This is rather personal but it's been on my mind for a while and I'd like to be as transparent as I can. There's not going to be many other makers who would speak of such things while they're still trying to carve out their first indie hacking success. But putting this out here for perpetuity might somehow help aspiring makers who are struggling with something similar.
As an indie hacker, there are are few things that would be helpful on twitter:
having an audience – it reduces the cost of testing idea feasibility vs paying for $100s in ads after weeks of product development.
getting recognized – helps you to get access to potentially life-changing mentors. people with more followers tend to pay attention to people who already have a certain number of followers (i don't think anyone would care for a random stranger with no success to his name and only 50 followers right?)
I've tried to polish my twitter profile with a cover image that matches my avatar. They also match with my bio which indicates whatever i'm doing and i think it's interesting enough. I also pinned a tweet that's relevant to what i've written in my bio, all while keeping it interesting and attention-catching.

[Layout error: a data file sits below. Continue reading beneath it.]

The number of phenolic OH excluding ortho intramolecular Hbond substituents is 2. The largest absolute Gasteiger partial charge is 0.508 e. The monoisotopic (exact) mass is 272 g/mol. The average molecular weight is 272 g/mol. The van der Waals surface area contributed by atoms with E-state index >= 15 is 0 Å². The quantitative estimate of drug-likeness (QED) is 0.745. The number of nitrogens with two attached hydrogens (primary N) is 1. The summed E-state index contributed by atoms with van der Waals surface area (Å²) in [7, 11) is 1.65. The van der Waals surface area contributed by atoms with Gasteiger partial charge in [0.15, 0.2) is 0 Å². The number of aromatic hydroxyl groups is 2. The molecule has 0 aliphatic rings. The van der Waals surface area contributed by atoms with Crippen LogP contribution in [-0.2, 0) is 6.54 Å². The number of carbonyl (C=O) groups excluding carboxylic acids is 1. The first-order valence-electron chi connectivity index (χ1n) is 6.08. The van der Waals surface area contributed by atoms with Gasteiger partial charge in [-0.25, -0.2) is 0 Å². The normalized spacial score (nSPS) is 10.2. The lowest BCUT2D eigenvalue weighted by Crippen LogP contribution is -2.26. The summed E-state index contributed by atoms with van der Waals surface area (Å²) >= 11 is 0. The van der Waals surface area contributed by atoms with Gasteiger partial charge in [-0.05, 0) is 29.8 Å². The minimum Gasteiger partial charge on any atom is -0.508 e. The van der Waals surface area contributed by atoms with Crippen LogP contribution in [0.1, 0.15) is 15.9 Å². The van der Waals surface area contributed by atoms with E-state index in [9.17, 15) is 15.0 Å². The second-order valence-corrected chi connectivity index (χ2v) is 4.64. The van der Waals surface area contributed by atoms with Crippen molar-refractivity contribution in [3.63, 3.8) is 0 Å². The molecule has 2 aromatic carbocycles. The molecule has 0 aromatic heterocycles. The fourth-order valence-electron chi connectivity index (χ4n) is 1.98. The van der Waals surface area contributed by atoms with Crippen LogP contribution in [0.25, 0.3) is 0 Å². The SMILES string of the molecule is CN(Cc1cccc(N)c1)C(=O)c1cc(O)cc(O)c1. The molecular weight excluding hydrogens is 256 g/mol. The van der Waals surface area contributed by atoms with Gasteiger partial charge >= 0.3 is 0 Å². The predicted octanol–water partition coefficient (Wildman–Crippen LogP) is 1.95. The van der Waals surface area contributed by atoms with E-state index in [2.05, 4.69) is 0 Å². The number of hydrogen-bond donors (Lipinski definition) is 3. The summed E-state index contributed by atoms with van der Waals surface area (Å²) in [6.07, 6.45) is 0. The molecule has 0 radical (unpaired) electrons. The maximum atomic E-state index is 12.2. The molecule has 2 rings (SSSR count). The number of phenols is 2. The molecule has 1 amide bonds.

I've also tried to comment often on people's tweets, mostly trying to think of how I could “value-add” them. Occasionally, I've seen people typing funny things if the tweet is fresh (within a few minutes) and they sometimes work. I've tried that too.
From all these, I've grown from around 150+ followers to 450 followers.
But that 450 figure is nowhere close to 1000s or 10,000s.
I'm stuck right now but having observed many other makers who now have thousands to tens of thousands of followers, they achieved that by being consistent over a longer duration of time. They've also been continuously chipping away at creating successful products incrementally – if they fail one, they blog about it and others find their stories meaningful enough to follow. and the next time they achieve success, they gain more followers.
That's exactly what I'm trying to do. There's probably no easier way to do it without losing substance.
I'm not going to be someone who chases followers purely for the metric. I'm here to craft my life story and to inspire others in the process. The growth in my follower count should follow my personal growth's progress. I'm sure it'll work out as long as i keep hacking away at my products and be open to sharing everything I've learnt and what it means to go on this maker journey.